We are available to help you recover from episodes of grief and depression. Our grief counseling in Portland will help you get back to feeling great again.
What Are The Stages Of Grief?
As thinking humans, we should interpret the stages of grief loosely and expect a lot of variation from person to person. No one one neatly progresses from one stage to the next. You could loop back from one stage to another, two stages can hit you at the same time, or they can take place out of order. However, these seven stages act as an excellent guide as to what to expect when you lose a loved one.
Stage 1: Shock & Denial
In the first stage, you might react to the death with numbed disbelief. To avoid feeling the full shock of the pain, you might deny the reality of the death on some level. The shock gives you emotional protection which keeps you from getting overwhelmed. This stage may last for a few weeks.
Stage 2: Pain & Guilt
When the initial shock wears off, it will get replaced with unimaginable suffering and pain. Although this pain can get unbearable for many people, you will need to experience the pain as fully as you can. Don’t try to hide it, escape it, or avoid it with alcohol or drugs.
At this time, you might have guilt over things that you did or didn’t do with your family member or friend. During this stage, your life may feel scary and chaotic.
Stage 3: Anger & Bargaining
At this time, frustration will give way to anger. You may also angrily lash out and unfairly blame the death on someone else. You will want to control this impulse as you could permanently damage relationships doing this. You will want to release any bottled up emotion you may have regarding the death.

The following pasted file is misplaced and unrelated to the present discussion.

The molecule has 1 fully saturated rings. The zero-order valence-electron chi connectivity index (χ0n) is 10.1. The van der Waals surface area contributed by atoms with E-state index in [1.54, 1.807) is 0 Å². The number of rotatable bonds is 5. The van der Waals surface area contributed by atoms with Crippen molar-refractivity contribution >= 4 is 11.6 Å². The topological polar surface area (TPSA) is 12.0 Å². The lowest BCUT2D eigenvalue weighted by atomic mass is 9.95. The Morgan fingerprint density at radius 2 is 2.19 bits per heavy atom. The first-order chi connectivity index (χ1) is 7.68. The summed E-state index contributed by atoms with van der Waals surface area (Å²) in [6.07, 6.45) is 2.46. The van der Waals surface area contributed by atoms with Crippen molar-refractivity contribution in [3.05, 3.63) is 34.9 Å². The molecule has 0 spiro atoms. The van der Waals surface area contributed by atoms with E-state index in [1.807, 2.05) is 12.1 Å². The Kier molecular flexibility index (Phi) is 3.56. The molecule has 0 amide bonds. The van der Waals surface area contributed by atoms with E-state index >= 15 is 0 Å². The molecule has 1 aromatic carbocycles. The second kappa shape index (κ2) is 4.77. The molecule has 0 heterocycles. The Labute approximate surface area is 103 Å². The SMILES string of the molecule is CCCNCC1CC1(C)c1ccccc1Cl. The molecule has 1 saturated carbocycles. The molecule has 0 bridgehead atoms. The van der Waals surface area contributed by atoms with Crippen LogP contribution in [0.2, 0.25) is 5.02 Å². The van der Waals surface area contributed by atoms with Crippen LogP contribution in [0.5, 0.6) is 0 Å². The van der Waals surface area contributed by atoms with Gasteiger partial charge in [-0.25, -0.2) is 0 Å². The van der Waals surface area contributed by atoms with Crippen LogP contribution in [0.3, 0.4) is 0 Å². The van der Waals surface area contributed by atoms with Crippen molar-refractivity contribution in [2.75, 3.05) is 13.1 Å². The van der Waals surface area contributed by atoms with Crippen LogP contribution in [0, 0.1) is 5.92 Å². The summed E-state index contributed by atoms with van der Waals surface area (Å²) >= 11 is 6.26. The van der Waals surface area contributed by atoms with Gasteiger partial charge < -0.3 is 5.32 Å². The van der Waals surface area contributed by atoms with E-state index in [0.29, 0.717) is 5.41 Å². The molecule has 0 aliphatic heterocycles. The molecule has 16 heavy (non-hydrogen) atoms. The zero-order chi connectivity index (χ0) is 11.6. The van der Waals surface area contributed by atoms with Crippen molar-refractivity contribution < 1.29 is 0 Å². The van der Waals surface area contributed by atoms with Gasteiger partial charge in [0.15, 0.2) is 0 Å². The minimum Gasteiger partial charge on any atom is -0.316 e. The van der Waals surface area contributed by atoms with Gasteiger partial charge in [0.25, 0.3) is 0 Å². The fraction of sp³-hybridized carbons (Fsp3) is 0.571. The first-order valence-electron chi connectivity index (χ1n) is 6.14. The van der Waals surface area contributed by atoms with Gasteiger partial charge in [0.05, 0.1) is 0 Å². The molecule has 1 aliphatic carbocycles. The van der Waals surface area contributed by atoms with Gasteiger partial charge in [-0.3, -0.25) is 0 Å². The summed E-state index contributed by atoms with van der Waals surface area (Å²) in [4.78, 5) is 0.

You might ask “why me?” You might also try to bargain with some unnamed powers for a way out of your grief. For example, you might say that you will quit drinking if you bring back the loved one.
Stage 4: Depression, Reflection and Loneliness
At this time, you may undergo a sad period of reflection. Some well-meaning outsiders may try to talk you out of this time, but don’t let them. This time operates as a normal by-product of grief.
It is at this time that you’ll recognize the true magnitude of your loss, and it will hit you hard. You might isolate from others, reflect on activities you did with your loved one, and sense feelings of despair.
Stage 5: The Upward Turn
Your life will get calmer and more steady. The physical symptoms of grief will lessen, and your depression will slightly decrease.
Stage 6: Reconstruction & Working Through
You will become more functional, and you will begin to find solutions to the problems of life without your loved one. You will start the reconstruction of life without this person.
Stage 7: Acceptance & Hope
At this time, you will accept the reality of this situation. Accepting the situation does not mean you will instantly become happier. The you that existed before the death will never again come into existence. But you will find a way to come out of this stronger.
You will start planning for the future. You will also begin to think about your loved one without sadness and pain. It is now that you will again find joy in living.
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